Light, fluffy buns and rolls are an agreeable accompaniment to almost any meal. Most recipes make a tender, slightly sweet roll, a little denser than standard bread. This is the result of adding milk, sugar and fat to the basic bread recipe. All of these ingredients tend to soften the gluten in the bread dough, enriching the flavour of the rolls but making a finer and denser crumb. To make lighter, fluffier rolls, you must either reduce these ingredients or strengthen the gluten.
Scald the milk in your dough recipe by heating it to 82.2 degrees Celsius, then cooling it until warm. There is a protein in milk that weakens gluten, and it is inactivated by heating. If your recipe calls for milk powder, add it to the water in your recipe and heat it in the same manner.
Reduce the fat in your recipe by one-fourth. The buns will not taste as rich, but they will rise more vigorously, making them lighter and fluffier. In large batches of dough, using a half-cup of fat or more, it may be necessary to reduce the yeast slightly to compensate.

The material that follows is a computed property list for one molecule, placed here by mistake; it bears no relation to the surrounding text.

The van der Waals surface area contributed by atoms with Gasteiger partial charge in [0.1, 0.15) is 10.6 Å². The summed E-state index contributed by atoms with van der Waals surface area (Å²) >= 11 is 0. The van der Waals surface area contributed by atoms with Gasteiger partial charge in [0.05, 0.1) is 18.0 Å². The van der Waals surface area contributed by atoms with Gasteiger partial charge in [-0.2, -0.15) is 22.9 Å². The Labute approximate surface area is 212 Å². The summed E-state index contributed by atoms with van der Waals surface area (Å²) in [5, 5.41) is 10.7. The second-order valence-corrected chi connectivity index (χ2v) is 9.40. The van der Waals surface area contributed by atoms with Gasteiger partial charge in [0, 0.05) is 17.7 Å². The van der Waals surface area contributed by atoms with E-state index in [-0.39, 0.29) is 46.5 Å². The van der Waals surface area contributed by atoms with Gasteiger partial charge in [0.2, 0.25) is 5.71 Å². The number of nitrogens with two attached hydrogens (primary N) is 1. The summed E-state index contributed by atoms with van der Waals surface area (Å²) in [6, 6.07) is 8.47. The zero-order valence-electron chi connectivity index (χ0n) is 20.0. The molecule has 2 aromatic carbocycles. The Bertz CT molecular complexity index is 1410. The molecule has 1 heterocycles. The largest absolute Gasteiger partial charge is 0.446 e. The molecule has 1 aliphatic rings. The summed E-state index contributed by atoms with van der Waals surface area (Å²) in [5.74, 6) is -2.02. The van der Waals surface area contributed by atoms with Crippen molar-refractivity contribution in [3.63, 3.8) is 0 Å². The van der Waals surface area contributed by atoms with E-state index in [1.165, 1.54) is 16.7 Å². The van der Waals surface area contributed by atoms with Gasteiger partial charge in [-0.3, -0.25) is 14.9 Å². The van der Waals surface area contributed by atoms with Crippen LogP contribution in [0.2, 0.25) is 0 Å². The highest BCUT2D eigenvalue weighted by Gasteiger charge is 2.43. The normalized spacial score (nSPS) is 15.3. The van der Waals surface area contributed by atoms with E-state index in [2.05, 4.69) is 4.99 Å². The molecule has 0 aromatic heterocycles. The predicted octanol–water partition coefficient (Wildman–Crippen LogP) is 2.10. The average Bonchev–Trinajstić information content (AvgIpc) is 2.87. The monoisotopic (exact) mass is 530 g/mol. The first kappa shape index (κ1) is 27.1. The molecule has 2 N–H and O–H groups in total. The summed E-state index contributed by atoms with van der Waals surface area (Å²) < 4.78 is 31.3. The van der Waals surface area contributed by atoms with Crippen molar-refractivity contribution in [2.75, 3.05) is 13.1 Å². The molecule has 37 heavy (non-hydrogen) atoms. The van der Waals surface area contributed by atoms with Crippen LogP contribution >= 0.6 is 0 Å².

Use bread flour rather than all-purpose flour in your favourite recipe. Bread flour is higher in gluten than all-purpose flour, and will give your buns a better rise and fluffier texture. If you find the buns become chewy when all bread flour is used, try half bread flour and half all-purpose.
Add vital wheat gluten to the dry ingredients in your bun recipe. Gluten is available in many bulk food stores and other locations, and many home bakers find adding gluten as necessary is more convenient that keeping bread flour on hand. Start by adding one teaspoon to your recipe, and increase or decrease the amount until you reach the correct balance of fluffiness and tenderness.
Knead the dough longer. Additional kneading will help develop stronger gluten strands, which will make the buns rise lighter and fluffier. If you use a bread machine, give the finished dough an additional five minutes of kneading in the machine. By hand, an extra five or ten minutes of kneading will also improve the rise of the buns.
Rather than alter an existing recipe, another alternative is to seek out recipes that already make light, fluffy buns.
Tips and warnings
- Rather than alter an existing recipe, another alternative is to seek out recipes that already make light, fluffy buns.
- "On Food and Cooking: The Science and Lore of the Kitchen"; Harold McGee; 2004
- "The Bread Baker's Apprentice: Mastering the Art of Extraordinary Bread"; Peter Reinhart; 2001
- "The Professional Pastry Chef"; Bo Friberg; 2002
- University of Oregon Food Resource: Why Does One Scald Milk for Bread Production?